First off, the gaming of the system and advantage that wealthy families have is out of control. If you are a college admissions officer and are blown away by an applicant’s essay, chances are that it was edited or even partially written by a highly paid college counselor. If you are impressed that a kid did volunteer work, don’t be surprised if it’s really something that was put together by the parents that the kid had to do. That’s not to say that there aren’t a lot of kids doing great volunteer work that they care about, but when thousands of kids are all doing it through the same nationwide organizations, it kind of loses its luster. I’d love to see someone commission a study to see how much volunteer work kids do from age 18-25.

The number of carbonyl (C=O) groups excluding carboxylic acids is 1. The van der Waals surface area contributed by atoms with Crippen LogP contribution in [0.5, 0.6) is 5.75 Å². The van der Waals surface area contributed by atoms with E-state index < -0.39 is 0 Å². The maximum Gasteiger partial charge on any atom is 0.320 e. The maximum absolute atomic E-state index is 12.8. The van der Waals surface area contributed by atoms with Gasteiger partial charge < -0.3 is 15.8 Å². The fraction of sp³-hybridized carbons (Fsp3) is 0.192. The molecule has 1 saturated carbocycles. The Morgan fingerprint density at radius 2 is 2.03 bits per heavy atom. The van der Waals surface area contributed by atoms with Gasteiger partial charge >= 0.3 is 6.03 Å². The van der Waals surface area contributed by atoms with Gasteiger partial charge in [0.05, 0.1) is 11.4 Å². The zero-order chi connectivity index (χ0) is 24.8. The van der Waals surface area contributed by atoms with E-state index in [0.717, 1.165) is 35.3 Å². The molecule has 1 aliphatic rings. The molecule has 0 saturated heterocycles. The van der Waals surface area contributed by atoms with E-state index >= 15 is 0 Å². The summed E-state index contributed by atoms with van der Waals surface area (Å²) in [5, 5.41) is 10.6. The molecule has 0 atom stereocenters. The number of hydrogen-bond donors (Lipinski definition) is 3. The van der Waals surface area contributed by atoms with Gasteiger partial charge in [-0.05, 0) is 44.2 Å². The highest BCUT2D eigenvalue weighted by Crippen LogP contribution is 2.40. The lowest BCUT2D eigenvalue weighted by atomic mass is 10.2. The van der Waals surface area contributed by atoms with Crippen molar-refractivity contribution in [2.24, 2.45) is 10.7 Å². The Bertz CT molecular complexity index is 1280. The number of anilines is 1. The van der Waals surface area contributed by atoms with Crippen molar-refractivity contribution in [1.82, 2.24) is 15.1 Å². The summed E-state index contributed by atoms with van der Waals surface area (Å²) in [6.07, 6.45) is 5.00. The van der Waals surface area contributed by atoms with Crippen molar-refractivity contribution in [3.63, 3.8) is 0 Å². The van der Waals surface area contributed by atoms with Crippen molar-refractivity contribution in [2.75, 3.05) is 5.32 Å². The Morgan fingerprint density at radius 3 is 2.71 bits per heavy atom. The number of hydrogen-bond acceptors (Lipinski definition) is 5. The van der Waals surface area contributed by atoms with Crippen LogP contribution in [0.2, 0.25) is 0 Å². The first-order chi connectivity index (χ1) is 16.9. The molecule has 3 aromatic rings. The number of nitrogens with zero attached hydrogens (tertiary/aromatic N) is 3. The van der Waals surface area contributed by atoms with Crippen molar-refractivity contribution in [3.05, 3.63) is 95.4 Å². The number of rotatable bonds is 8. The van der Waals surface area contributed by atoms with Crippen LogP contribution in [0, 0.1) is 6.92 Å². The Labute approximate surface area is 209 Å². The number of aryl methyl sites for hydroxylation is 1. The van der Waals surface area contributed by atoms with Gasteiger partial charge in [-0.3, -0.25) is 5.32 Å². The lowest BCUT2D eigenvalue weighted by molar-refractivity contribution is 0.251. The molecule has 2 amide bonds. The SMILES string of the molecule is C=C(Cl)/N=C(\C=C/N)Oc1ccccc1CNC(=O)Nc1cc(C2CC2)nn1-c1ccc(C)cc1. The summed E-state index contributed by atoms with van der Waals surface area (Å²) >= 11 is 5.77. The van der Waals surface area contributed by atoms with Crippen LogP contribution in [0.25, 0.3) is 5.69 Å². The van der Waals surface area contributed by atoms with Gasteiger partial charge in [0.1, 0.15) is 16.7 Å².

Many kids today are feeling compelled to start the college prep process in Junior High. That’s nuts. But when great schools like UCLA have 150,000 applications or Michigan has around 100,000, there is a lot more competition for a lot fewer spots. When you take away spots for athletes, some legacies, and rich donors, there are even smaller chances than you think. Everyone knows some super smart kid with straight A’s and great test scores who didn’t get into their top choice. That’s because there are tens of thousands of kids with similar profiles and they are applying to the same schools that have really limited spots. It’s not an exaggeration to say it’s harder to get into UCLA than most Ivies simply because of how many impressive applicants are applying.